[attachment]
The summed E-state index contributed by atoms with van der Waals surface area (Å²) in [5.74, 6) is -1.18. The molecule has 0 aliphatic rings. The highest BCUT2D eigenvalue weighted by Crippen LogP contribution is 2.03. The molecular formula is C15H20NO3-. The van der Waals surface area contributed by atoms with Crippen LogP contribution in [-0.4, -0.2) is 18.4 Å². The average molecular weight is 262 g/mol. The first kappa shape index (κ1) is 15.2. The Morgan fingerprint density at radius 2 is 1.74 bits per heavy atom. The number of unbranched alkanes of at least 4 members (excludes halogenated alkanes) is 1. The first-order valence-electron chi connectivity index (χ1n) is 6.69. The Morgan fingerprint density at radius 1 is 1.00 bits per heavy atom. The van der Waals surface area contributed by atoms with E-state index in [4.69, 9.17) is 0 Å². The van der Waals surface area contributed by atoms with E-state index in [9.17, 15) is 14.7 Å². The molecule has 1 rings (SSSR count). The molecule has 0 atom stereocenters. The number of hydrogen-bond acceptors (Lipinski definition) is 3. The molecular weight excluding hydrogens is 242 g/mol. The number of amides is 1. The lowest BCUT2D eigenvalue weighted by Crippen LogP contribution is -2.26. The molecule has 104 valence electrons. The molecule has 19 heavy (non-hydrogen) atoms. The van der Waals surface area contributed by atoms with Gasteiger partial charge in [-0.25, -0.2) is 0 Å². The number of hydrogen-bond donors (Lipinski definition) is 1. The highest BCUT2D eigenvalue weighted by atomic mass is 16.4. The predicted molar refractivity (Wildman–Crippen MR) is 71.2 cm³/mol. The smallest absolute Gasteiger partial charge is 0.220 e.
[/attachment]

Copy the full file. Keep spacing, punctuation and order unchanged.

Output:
The summed E-state index contributed by atoms with van der Waals surface area (Å²) in [5.74, 6) is -1.18. The molecule has 0 aliphatic rings. The highest BCUT2D eigenvalue weighted by Crippen LogP contribution is 2.03. The molecular formula is C15H20NO3-. The van der Waals surface area contributed by atoms with Crippen LogP contribution in [-0.4, -0.2) is 18.4 Å². The average molecular weight is 262 g/mol. The first kappa shape index (κ1) is 15.2. The Morgan fingerprint density at radius 2 is 1.74 bits per heavy atom. The number of unbranched alkanes of at least 4 members (excludes halogenated alkanes) is 1. The first-order valence-electron chi connectivity index (χ1n) is 6.69. The Morgan fingerprint density at radius 1 is 1.00 bits per heavy atom. The van der Waals surface area contributed by atoms with E-state index in [4.69, 9.17) is 0 Å². The van der Waals surface area contributed by atoms with E-state index in [9.17, 15) is 14.7 Å². The molecule has 1 rings (SSSR count). The molecule has 0 atom stereocenters. The number of hydrogen-bond acceptors (Lipinski definition) is 3. The molecular weight excluding hydrogens is 242 g/mol. The number of amides is 1. The lowest BCUT2D eigenvalue weighted by Crippen LogP contribution is -2.26. The molecule has 104 valence electrons. The molecule has 19 heavy (non-hydrogen) atoms. The van der Waals surface area contributed by atoms with Gasteiger partial charge in [-0.25, -0.2) is 0 Å². The number of hydrogen-bond donors (Lipinski definition) is 1. The highest BCUT2D eigenvalue weighted by atomic mass is 16.4. The predicted molar refractivity (Wildman–Crippen MR) is 71.2 cm³/mol. The smallest absolute Gasteiger partial charge is 0.220 e.